Iain Burnside returns to Leeds Lieder Festival
Luis Gomes steps in at Wigmore Hall with Ekaterina Siurina
CD success for Iain Burnside
Pianist Iain Burnside is supportive and vivid throughout, especially when suggesting the flitting woodland spirits in Respighi’s Deità silvane. Erica Jeal, The Guardian, 7 January 2016
Iain Burnside ripples with cool precision through accompaniments that might have been drawn from Debussy’s Préludes and Feola matches him in the gentle, flickering lights in her voice. Richard Fairman, Gramophone, February 2016
If this opening instalment of pianist Iain Burnside’s latest project with Edinburgh’s Delphian label is indicative, we are in for a treat as he accompanies a selection of his favoured signers through the Schubert song catalogue.
This album showcases the female voice, not just in the person if Irish soprano Ailish Tynan but also lyrically, with Goethe, Schiller and Sir Walter Scott giving us the thoughts of Gretchen, Amalia and Ellen, which Schubert so eloquently set.
The selection, and sequencing, of the songs is masterly, with little narratives along the way and fresh versions of Ave Marie and The Trout (on which Tynan is especially vivacious) sitting alongside much less familiar lieder. Both musicians are on top form and the communication between them as eloquent as you’d wish, with every note crystal clear. Delphian boss Paul Baxter recorded them in the lovely, and internationally admired, setting of St Mary’s Parish Church in Haddington, East Lothian, and the way he has used the sonority of the space while maintaining an intimacy with the performances is truly marvellous.
A superb disc.Keith Bruce, Herald Scotland, 6 December 2015
**** Schubert’s portrayal of women in his Lieder is as far-reaching in mood and colour as in its soulful emotional insights. There’s passion, tenderness, innocence and burning intensity: all, and more, expressed in an art form he made his own.In this fresh new disc, soprano Aylish Tynan and pianist Iain Burnside delve deep into these “womanly” songs. Tynan captures the essence of each one – from the troubled nun in Die judge Nonne and the noble heroism of Schiller’s Amalia, to the cinematic fluidity of Gretchen am Spinnrade – with wondrous maturity of tone and unwavering intonational precision. Burnside’s pianism is ever-sympathetic, ever-empathetic. Together they are a joy to listen to.Ken Walton, The Scotsman, 21 November 2015
...l’accompagnement superlatif de Iain Burnside, formidable créateur d’atmosphères...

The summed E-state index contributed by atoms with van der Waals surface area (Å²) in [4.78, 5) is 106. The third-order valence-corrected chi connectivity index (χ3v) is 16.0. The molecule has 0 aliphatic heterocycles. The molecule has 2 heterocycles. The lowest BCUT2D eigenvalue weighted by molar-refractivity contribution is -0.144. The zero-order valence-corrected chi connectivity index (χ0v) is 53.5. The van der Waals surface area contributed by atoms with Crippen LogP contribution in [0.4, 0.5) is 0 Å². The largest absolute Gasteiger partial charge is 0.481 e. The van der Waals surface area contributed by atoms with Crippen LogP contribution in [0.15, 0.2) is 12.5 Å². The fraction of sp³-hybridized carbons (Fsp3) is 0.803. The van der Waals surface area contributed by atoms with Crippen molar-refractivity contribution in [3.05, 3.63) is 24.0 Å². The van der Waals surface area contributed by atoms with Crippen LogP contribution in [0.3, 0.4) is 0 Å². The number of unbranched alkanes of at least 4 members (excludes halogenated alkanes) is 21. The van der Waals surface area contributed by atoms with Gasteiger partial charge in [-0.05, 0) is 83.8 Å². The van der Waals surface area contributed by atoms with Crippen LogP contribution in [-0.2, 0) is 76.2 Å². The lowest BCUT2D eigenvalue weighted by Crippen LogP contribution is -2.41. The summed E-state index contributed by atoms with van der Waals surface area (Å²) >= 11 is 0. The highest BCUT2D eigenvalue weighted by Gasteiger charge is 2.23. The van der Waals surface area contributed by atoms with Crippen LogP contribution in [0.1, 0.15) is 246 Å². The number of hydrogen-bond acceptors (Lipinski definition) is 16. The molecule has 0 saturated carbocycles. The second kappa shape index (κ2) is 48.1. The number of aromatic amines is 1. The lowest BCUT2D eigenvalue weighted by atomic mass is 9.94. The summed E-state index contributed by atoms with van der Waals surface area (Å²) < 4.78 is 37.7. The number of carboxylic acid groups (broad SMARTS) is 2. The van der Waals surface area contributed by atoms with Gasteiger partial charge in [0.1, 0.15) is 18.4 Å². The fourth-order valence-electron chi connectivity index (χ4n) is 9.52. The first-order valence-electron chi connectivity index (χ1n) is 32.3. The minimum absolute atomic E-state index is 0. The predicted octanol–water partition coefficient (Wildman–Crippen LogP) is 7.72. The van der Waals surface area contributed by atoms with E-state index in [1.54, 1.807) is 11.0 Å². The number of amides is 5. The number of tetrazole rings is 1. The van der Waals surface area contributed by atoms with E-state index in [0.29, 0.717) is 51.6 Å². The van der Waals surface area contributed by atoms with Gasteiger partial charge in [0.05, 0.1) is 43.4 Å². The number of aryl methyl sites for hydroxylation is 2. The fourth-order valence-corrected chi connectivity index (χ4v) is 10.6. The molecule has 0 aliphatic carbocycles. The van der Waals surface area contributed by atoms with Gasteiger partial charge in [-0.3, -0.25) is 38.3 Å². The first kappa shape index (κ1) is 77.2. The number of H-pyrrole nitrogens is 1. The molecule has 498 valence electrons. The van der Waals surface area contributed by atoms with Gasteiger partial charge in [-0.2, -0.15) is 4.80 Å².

Bernard Schreuders, Forum Opera, 21 April 2015
***** the star of the show is undoubtedly Burnside, playing throughout with unfailing intensity and sensitivity: voice and piano are truly equal partners here, and the results are electrifying.Rupert Christiansen, The Telegraph, 27 February 2014
**** Burnside accompanies with his usual tact and intelligence. As a whole, the set is a very distinguished piece of work. Andrew Clements, The Guardian, 24 April 2014
[…] Iain Burnside, a fine accompanist throughout, comes into his own here, playing Turina's long opening Dedicatoria with tremendous nobility and fire. Tim Ashley, The Guardian, 8 August 2013
...a compelling blend of music-theatre and drama-documentary. Peter Reed, Opera magazine, July 2012
**** Iain Burnside is best known as a pianist, but in A Soldier and a Maker he shows himself to be a playwright of surprising technical skill [...]. With its varied pace, confident line of action and recourse to comic interludes, Burnside’s vivid narrative has a freedom that transcends the normal confines of verbatim theatre. It is extraordinarily moving.
[…] a production that sweeps the audience towards the terrible desolation of its conclusion, a sadness rendered all the more poignant by the two-hour musical celebration that precedes it.Mark Valencia, WhatsOnStage, 22 April 2012
**** Burnside interweaves [Ivor Gurney's] bleak biography with some of Gurney's huge output of music and poetry, though most of it is still unpublished. There is some pragmatic telescoping of events [...] but otherwise the play sticks closely to the documented facts of Gurney's life. The pacing is a little uneven, but his remorseless mental disintegration is poignantly caught. His meeting with Helen Thomas, widow of the poet Edward Thomas [...] is beautifully done. Andrew Clements, guardian.co.uk, 22 April 2012
Iain Burnside’s A Soldier and a Maker (the 'Maker' was Gurney‘s choice of word for his role as a poet and composer) – an ingenious combination of play, music-theatre and staged drama-documentary – deals fully with the tragedy of Gurney’s life[.] [...] If anything, the skill with which Burnside has introduced this levelling reality makes Gurney’s story even more moving, and parallel to the sequence of his life’s events is the process by which Gurney’s art has survived him, narrated with extraordinary effectiveness by his sister Winifred.
[...] [The] way in which Burnside lightly evoked any number of elements in Gurney’s life – the type of artist he was, his peers, the uneasy, post-Victorian straining at the emotional seams – is powerfully effective. And, in a very English, ‘blue-remembered’ context of lost this and that, you had a permanent lump in the throat that teetered on the brink of full-scale emotional incontinence. The way the text and Gurney’s songs flowed unselfconsciously in and out of each other was bad enough, the folding in of the songs ‘I’m homesick for my hills’ and ‘This is a sacred city’ loosened the floodgates even more, but there is one specific event, near the end, that was quietly tender and seriously tear-jerking. Judge for yourself.
The simple, haunting designs and seamless direction of a large, multi-tasking cast set the seal on this moving portrait of a very English artist. If you love life, you’ll love this. Highly recommended.Peter Reed, classicalsource.com, 20 April 2012
MUSICA E POESIAWith Rosa Feola
Nacht und Träume: Schubert Lieder
With Ailish Tynan